Thank you for this thought-provoking text. Yet as Margaret Morris pointed out in a comment to the Huffington Post copy of this article (1), the Coliseum was not yet built in Julius Caesar’s time. We all make mistakes, so that’s not the issue per se. However, wouldn’t be way more difficult and expensive to correct such a mistake in a virtual reality object, than it would in a text object?
Also, where is the creative learning aspect in the Julius Caesar and Einstein examples? They sound much like the educational TV broadcasts that bored us to tears when I was in middle school in the 1960’s, with just the on-demand aspect thrown in.
Then about “A future in which the poorest child on Earth and the wealthiest child are both getting access to identical opportunities”: won’t “the poorest child on Earth” be excluded by the cost of devices that can access this kind of VR/AI objects? And what about students with a disability? Will these VR/AI objects be accessible to them?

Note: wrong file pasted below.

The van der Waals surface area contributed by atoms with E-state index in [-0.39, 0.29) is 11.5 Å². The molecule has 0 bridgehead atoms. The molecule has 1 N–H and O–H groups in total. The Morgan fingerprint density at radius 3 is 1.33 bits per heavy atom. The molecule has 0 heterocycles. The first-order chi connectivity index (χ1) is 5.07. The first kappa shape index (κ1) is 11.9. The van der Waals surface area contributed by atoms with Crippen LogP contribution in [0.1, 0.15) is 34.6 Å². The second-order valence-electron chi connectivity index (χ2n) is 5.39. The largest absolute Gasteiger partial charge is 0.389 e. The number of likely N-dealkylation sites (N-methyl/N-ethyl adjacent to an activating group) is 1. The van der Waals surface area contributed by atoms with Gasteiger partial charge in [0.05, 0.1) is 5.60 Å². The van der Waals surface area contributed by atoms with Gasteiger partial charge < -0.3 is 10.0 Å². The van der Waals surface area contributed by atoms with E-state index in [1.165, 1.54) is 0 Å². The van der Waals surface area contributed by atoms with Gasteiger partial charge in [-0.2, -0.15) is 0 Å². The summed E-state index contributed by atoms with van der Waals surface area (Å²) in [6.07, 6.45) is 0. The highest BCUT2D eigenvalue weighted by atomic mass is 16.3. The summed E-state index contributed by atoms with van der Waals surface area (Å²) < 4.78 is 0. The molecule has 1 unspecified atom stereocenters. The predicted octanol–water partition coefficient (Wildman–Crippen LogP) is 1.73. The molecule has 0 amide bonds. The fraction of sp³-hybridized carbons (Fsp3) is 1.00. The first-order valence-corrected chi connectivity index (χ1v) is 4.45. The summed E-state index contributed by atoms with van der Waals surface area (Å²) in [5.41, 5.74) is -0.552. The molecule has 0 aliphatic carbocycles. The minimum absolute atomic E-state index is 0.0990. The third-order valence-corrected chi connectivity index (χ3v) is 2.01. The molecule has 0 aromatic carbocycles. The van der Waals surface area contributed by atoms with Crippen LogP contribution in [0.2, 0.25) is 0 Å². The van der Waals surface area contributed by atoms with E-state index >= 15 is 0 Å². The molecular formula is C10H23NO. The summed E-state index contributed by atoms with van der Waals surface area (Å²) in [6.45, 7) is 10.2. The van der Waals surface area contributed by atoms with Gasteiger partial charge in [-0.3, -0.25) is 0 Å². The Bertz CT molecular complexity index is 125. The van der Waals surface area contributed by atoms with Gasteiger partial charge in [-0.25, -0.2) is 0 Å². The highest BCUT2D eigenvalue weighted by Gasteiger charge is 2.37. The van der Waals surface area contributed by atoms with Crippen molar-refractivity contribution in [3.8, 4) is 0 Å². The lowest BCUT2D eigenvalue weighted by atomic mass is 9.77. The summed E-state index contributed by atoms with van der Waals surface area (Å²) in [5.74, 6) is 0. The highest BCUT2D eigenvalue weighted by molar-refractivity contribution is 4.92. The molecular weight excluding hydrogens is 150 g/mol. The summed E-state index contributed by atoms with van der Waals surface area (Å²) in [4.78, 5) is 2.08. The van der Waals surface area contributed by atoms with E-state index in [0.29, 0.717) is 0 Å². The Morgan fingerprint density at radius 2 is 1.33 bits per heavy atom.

Until these access problems have been solved, wouldn’t it be better to implement the very pertinent things you point out about creative and active learning in a less high-tech context? Of course, the high tech things might be added too, for those who can use them, but they shouldn’t be the main learning support.